Etymology
Advertisement
No results were found for enclothe. Showing results for enclose.
continent (adj.)
Origin and meaning of continent

late 14c., "self-restraining, temperate, abstemious," especially "abstaining from or moderate in sexual intercourse," from Old French continent and directly from Latin continentem (nominative continens) "holding together, continuous," present participle of continere "to hold back, check," also "hold together, enclose," from assimilated form of com "with, together" (see con-) + tenere "to hold" (from PIE root *ten- "to stretch"). In reference to bladder control, 1899. Related: Continently.

Related entries & more 
Advertisement
enclave (n.)

"small portion of one country which is entirely surrounded by the territory of another," 1868, from French enclave, from Old French enclaver "enclose, comprise, include" (13c.), from Late Latin inclavare "shut in, lock up," from Latin in- "in" (from PIE root *en "in") + clavis "key" (from PIE root *klau- "hook"). Enclaved "surrounded by land owned by another" is attested in English from mid-15c., from Old French enclaver.

Related entries & more 
conclusive (adj.)

1610s, "occurring at the end," from French conclusif, from Late Latin conclusivus, from conclus-, past participle stem of Latin concludere "to shut up, enclose," from assimilated form of com "together" (see con-) + -cludere, combining form of claudere "to shut" (see close (v.)). Meaning "definitive, decisive, convincing, being so forcible as not to admit of contradiction" (on the notion of "leading to a logical conclusion," and thus putting an end to debate) is from 1640s. Related: Conclusiveness.

Related entries & more 
self-addressed (adj.)

by 1865, "addressed to oneself;" by 1880, of envelopes, "with the address written on it by the intended recipient" (often with stamped); see self- + address (v.).

A self-addressed envelope is one on which is written or printed the writer's address. A letter in which the writer asks for a reply for his own exclusive benefit should enclose a self-addressed envelope. ["Smithdeal's Practical Grammar, Speller and Letter-writer," 1894]
Related entries & more 
continent (n.)
Origin and meaning of continent

1550s, "continuous tract of land," from continent land (mid-15c.), translating Medieval Latin terra continens "continuous land," from Latin continens "continuous," present participle of continere "to hold together, enclose," from assimilated form of com "with, together" (see con-) + tenere "to hold" (from PIE root *ten- "to stretch").

As "one of the large land masses of the globe" from 1610s. As "the mainland of Europe" (from the point of view of Britain), from c. 1600.

Related entries & more 
Advertisement
bracket (v.)
1797, of printed matter, "to enclose in brackets," from bracket (n.). Also, "to couple or connect with a brace" (1827), also figurative, "to couple one thing with another" in writing (1807). Artillery rangefinding sense is from 1903, from the noun (1891) in the specialized sense "distance between the ranges of two shells, one under and one over the object." Related: Bracketed; bracketing. In home-building and joinery, bracketed is attested by 1801.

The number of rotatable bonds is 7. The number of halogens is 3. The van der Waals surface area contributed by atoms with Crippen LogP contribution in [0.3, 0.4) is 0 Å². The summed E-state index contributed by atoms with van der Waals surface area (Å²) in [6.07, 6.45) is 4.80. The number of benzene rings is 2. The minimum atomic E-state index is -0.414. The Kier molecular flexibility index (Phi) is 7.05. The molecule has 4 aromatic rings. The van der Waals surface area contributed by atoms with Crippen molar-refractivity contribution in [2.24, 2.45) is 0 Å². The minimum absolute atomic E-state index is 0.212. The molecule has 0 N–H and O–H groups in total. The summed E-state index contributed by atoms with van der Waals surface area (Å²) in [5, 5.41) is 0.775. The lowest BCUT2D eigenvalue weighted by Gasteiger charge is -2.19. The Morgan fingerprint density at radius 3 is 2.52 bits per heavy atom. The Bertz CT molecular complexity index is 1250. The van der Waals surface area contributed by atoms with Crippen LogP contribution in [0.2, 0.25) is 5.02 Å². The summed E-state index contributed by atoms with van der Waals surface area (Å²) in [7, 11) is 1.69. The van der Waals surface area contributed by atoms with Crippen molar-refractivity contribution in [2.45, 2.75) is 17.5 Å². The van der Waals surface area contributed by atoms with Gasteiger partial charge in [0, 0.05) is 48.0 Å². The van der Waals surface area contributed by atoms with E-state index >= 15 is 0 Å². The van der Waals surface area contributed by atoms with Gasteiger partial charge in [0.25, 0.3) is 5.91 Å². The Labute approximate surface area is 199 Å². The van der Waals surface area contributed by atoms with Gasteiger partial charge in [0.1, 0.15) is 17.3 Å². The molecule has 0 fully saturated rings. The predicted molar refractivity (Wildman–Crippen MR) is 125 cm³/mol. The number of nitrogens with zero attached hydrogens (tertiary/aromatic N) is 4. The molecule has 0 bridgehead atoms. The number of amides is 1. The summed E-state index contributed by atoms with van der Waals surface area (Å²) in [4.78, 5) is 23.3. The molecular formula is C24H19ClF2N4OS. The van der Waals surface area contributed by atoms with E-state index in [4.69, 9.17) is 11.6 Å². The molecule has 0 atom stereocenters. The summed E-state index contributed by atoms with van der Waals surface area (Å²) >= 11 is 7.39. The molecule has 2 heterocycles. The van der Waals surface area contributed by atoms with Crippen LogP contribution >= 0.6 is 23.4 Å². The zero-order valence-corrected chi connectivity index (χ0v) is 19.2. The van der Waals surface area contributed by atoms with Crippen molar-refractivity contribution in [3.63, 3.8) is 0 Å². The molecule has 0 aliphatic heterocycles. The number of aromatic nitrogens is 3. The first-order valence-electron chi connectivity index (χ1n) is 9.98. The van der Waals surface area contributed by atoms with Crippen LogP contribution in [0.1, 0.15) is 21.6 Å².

Related entries & more 
content (v.)

early 15c., "to rest or be satisfied; to give satisfaction to," from Old French contenter (from content (adj.) "satisfied") and Medieval Latin contentare, both from Latin contentus "contained; satisfied," past participle of continere "to hold together, enclose," from assimilated form of com "with, together" (see con-) + tenere "to hold" (from PIE root *ten- "to stretch").

Sense connection of "contained" and "satisfied" probably is that the contented person's desires are bound by what he or she already has. Related: Contented; contenting.

Related entries & more 
impale (v.)

1520s, "to enclose with stakes, fence in" (a sense continued in specialized uses into 19c.), from French empaler or directly from Medieval Latin impalare "to push onto a stake," from assimilated form of in- "into, in" (from PIE root *en "in") + Latin palus "a stake, prop, stay; wooden post, pole" (from PIE *pak-slo-, from root *pag- "to fasten"). Sense of "pierce with a pointed stake" (as torture or capital punishment) first recorded 1610s. Related: Impaled; impaling.

Related entries & more 
confinement (n.)

1620s, "state of being confined; any restraint by force, necessity, or obstacle," from French confinement (16c.; the Old French word was confinacion), from confiner "to border; to shut up, enclose" (see confine).

As "restraint from going abroad by childbirth," perhaps a euphemism for childbed it dates from 1774 (the Middle English expression was Our Lady's bands). To be confined "be unable to leave the house or bed from sickness or childbirth" is attested from 1772.

Related entries & more 
coerce (v.)

mid-15c., cohercen, "restrain or constrain by force of law or authority," from Old French cohercier, from Latin coercere "to control, restrain, shut up together," from assimilated form of com- "together" (see co-) + arcere "to enclose, confine, contain, ward off," from PIE *ark- "to hold, contain, guard" (see arcane). The unetymological -h- was perhaps by influence of cohere. Related: Coerced; coercing. No record of the word between late 15c. and mid-17c.; its reappearance 1650s is perhaps a back-formation from coercion.

Related entries & more 

Page 6